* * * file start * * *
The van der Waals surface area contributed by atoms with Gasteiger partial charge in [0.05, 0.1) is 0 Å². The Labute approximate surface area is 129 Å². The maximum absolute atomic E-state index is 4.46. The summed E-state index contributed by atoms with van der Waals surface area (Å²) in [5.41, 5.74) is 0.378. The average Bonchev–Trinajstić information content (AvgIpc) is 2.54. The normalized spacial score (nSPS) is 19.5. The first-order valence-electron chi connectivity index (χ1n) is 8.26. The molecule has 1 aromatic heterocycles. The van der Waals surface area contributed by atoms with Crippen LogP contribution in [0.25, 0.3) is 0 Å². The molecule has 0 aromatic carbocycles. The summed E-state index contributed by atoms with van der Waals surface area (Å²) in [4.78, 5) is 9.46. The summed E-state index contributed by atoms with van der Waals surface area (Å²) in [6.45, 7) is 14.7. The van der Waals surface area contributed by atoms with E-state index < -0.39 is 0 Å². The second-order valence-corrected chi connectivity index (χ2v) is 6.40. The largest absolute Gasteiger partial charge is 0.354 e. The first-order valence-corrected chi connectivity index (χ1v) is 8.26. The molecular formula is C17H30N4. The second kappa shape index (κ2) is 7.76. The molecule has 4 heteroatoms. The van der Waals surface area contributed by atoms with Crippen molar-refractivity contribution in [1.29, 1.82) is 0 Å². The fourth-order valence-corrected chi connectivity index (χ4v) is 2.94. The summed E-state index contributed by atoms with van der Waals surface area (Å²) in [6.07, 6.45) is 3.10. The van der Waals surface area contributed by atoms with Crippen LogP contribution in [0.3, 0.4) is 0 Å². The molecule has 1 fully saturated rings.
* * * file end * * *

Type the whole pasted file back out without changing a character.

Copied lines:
The van der Waals surface area contributed by atoms with Gasteiger partial charge in [0.05, 0.1) is 0 Å². The Labute approximate surface area is 129 Å². The maximum absolute atomic E-state index is 4.46. The summed E-state index contributed by atoms with van der Waals surface area (Å²) in [5.41, 5.74) is 0.378. The average Bonchev–Trinajstić information content (AvgIpc) is 2.54. The normalized spacial score (nSPS) is 19.5. The first-order valence-electron chi connectivity index (χ1n) is 8.26. The molecule has 1 aromatic heterocycles. The van der Waals surface area contributed by atoms with Crippen LogP contribution in [0.25, 0.3) is 0 Å². The molecule has 0 aromatic carbocycles. The summed E-state index contributed by atoms with van der Waals surface area (Å²) in [4.78, 5) is 9.46. The summed E-state index contributed by atoms with van der Waals surface area (Å²) in [6.45, 7) is 14.7. The van der Waals surface area contributed by atoms with E-state index < -0.39 is 0 Å². The second-order valence-corrected chi connectivity index (χ2v) is 6.40. The largest absolute Gasteiger partial charge is 0.354 e. The first-order valence-corrected chi connectivity index (χ1v) is 8.26. The molecular formula is C17H30N4. The second kappa shape index (κ2) is 7.76. The molecule has 4 heteroatoms. The van der Waals surface area contributed by atoms with Crippen molar-refractivity contribution in [1.29, 1.82) is 0 Å². The fourth-order valence-corrected chi connectivity index (χ4v) is 2.94. The summed E-state index contributed by atoms with van der Waals surface area (Å²) in [6.07, 6.45) is 3.10. The van der Waals surface area contributed by atoms with Crippen LogP contribution in [0.3, 0.4) is 0 Å². The molecule has 1 fully saturated rings.